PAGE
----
Happiness

Happiness has been an elusive, and often short lived goal for humans over our history. It may be that it comes when not pursued, and evades us when we chase it. But the work of Martin Seligman and the school of Positive Psychology has explained much about this important condition.

Dec 022014
 

happy babyParents who spend their time playing with and talking to their five-month-old baby may wonder whether their child remembers any of it a day later.

Thanks to a new BYU study, we now know that they at least remember the good times.

The study, published in Infant Behavior and Development, shows that babies are more likely to remember something if there is a positive emotion, or affect, that accompanies it.

“People study memory in infants, they study discrimination in emotional affect, but we are the first ones to study how these emotions influence memory,” said BYU psychology professor Ross Flom, lead author of the study.

Although the five-month-olds can’t talk, there are a number of different ways that researchers can analyze how the babies respond to testing treatments. In this particular study, they monitored the infants’ eye movements and how long they look at a test image.

The babies were set in front of a flat paneled monitor in a closed off partition and then exposed to a person on screen speaking to them with either a happy, neutral or angry voice. Immediately following the emotional exposure, they were shown a geometric shape.

To test their memory, the researchers did follow-up tests 5 minutes later and again one day later. In the follow-up test, babies were shown two side-by-side geometric shapes: a brand new one, and the original one from the study.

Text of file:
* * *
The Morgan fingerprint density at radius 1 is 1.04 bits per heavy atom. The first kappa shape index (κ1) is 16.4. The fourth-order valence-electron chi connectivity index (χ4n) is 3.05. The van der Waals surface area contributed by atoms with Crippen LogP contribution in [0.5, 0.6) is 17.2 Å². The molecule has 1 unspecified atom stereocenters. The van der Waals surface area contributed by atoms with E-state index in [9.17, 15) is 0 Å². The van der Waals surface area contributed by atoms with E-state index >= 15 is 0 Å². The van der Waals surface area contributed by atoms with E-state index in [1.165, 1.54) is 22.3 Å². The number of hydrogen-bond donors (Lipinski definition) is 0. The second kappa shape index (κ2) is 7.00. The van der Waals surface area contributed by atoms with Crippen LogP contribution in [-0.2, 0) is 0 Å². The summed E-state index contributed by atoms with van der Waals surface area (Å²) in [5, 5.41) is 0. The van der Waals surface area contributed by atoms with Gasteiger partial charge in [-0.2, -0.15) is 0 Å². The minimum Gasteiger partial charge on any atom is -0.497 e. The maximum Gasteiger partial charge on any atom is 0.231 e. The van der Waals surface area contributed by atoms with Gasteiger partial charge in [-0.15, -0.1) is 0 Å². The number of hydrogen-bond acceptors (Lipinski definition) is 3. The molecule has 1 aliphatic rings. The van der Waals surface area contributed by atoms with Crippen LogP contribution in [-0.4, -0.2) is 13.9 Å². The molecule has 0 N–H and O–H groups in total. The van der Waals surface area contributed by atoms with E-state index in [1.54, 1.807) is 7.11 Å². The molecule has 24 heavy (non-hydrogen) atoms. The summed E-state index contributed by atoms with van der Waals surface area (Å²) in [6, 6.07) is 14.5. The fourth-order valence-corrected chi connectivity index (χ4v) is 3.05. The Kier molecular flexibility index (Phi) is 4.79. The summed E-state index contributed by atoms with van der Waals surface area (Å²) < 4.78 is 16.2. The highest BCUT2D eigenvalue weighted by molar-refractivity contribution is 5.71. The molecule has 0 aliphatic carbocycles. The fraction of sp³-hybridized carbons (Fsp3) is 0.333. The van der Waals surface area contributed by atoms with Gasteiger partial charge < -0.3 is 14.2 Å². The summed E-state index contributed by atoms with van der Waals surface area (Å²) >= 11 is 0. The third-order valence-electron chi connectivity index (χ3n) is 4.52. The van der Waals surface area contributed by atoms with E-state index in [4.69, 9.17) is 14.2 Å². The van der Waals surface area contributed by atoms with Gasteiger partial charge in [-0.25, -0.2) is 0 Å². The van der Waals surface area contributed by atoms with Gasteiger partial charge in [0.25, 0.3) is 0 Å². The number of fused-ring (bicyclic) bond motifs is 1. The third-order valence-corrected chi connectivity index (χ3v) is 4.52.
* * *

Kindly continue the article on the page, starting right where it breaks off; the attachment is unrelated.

The researchers then were able to record how many times the baby looked from one image to the next and how long they spent looking at each image. Babies’ memories didn’t improve if the shape had been paired with a negative voice, but they performed significantly better at remembering shapes attached to positive voices.

“We think what happens is that the positive affect heightens the babies’ attentional system and arousal,” Flom said. “By heightening those systems, we heighten their ability to process and perhaps remember this geometric pattern.”

Source: Brigham Young University

Mar 112013
 

What makes us happy? Family? Money? Love? How about a peptide? The neurochemical changes underlying human emotions and social behavior are largely unknown. Now though, for the first time in humans, scientists at UCLA have measured the release of a specific peptide, a neurotransmitter called hypocretin, that greatly increased when subjects were happy but decreased when they were sad.

Mar 012013
 

What is humour for? Of all the explanations, among the better supported is the idea that it acts as a mating signal, Dr Christian Jarrett writes for the British Psychological Society. Research with heterosexuals suggests that men, in particular, use humour to show-off their intelligence and good genes to women. A similar but alternative proposal is that wit is used by a male or female joker to convey their sexual interest to a person they find attractive. A new study finds some support for the latter theory, in that wittier people were seen as particularly attractive for a short-term fling.

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